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Information on the Corona Virus

por Angela Rivera Saettone

COVID-19

The information presented here on the Coronavirus has been distributed by the Bank’s Management to staff. Given the importance of the subject this information has also been shared with the retirees. In addition, a video of the presentation by Dr James Phillips, given in the Bank on Monday March 2 on the Coronavirus, is attached.  Dr Phillips is an emergency medicine physician and the Chief of Disaster and Operational Medicine Section at George Washington University.

Watch Presentation Here

 

IMPORTANT: Because of the evolving nature of the Coronavirus situation, it is important that each employee makes it their responsibility to keep up-to-date regarding travel restrictions and precautions using links such as those provided below. For all travelers, while WHO advises against the application of any travel or trade restrictions on countries with COVID-19, please be aware that local authorities may have implemented or begin to implement travel restrictions and health screening measures, and possible quarantine, for travelers entering or exiting the country. Those who are sick, especially with fever, cough, or respiratory illness should NOT travel and should seek medical care. (Before going to a doctor’s office or emergency room, call ahead and tell them about your recent travel and your symptoms.)  In addition to these links, Country Offices should follow the recommendations of the health officials for their respective countries.

 

Basic Information about the Coronavirus

Background

Coronaviruses (CoV) are a large family of viruses that cause illness ranging from the common cold to more severe diseases such as Severe Acute Respiratory Syndrome (SARS-CoV). Signs and symptoms of the coronavirus include runny nose, headache, fever, cough, sore throat, and a general feeling of being unwell.  The symptoms may appear up to 14 days after exposure.  The virus could be more easily contracted by people with cardiopulmonary diseases, people with weakened immune systems, and older adults. Many characteristics of the coronavirus and how it may affect people are still unclear.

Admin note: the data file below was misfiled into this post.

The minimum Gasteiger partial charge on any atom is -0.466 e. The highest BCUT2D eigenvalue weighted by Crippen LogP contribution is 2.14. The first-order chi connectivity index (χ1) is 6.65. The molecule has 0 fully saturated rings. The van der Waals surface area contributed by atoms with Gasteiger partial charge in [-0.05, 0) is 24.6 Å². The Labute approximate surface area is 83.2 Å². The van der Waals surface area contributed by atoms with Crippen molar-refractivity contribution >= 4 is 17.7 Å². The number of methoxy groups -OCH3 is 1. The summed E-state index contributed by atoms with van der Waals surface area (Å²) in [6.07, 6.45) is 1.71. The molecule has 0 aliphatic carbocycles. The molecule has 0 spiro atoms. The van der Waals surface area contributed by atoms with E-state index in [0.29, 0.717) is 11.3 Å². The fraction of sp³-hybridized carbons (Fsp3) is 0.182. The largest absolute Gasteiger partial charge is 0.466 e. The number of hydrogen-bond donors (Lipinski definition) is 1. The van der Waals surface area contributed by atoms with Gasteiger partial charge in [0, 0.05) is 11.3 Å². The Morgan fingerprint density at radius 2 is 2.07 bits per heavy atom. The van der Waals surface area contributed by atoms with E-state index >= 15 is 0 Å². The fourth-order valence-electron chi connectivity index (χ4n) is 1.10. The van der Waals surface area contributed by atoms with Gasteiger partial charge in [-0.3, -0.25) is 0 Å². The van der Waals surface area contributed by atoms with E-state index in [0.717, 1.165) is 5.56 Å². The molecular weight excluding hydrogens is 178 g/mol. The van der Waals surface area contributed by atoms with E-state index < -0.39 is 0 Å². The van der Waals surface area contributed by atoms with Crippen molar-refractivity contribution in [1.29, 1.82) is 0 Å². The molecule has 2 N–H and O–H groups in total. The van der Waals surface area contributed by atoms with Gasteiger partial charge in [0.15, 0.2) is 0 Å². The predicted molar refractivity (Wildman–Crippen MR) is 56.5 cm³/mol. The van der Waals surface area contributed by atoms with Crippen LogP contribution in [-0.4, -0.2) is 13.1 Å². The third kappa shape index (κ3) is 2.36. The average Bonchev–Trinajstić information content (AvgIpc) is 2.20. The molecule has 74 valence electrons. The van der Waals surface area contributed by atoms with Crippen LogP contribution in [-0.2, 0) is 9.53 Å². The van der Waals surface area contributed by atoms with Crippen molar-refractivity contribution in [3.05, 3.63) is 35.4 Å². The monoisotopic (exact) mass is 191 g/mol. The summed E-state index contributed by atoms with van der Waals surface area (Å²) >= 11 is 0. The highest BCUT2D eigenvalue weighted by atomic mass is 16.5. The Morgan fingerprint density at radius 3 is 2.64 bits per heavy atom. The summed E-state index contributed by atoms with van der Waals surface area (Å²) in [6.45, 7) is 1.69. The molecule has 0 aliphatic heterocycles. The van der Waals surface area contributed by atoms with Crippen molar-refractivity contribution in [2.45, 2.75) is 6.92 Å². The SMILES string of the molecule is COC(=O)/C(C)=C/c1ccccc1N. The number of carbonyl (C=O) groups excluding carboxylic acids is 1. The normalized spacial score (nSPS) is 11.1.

How is it spread? 

The virus is thought to spread mainly between people who are in close contact with one another (within about 6 feet) and via respiratory droplets produced when an infected person coughs or sneezes.  It may be possible that a person can get COVID-19 by touching a surface or object that has the virus on it and then touching their own mouth, nose, or possibly their eyes, but this is not thought to be the main way the virus spreads.

How to Protect Yourself & Others

While there are currently no vaccines available to protect you against the COVID-19, you may be able to reduce your risk of contracting the virus by doing the following:

  • Wash your hands often with soap and water for at least 20 seconds. Use an alcohol-based hand sanitizer if soap and water are not available.
  • Avoid close contact with people suffering from acute respiratory infection symptoms such as fever, cough and difficulty breathing.
  • Avoid touching your eyes, nose, or mouth with unwashed hands.
  • Avoid the consumption of raw or undercooked animal products.

If you or any of your household members have traveled to an affected area in the last 14 days and feel sick with fever, cough, or have difficulty breathing, you should:

  • Stay home and seek medical care right away. Before going to a doctor’s office or emergency room, call ahead and tell them about your recent travel and your symptoms.
  • Separate yourself from others in your home and avoid sharing household items.
  • Cover your mouth and nose with a tissue or your sleeve (not your hands) when coughing or sneezing.
  • Wash hands often with soap and water for at least 20 seconds. Use an alcohol-based hand sanitizer if soap and water are not available.
  • Do not travel while sick.
How to stay informed

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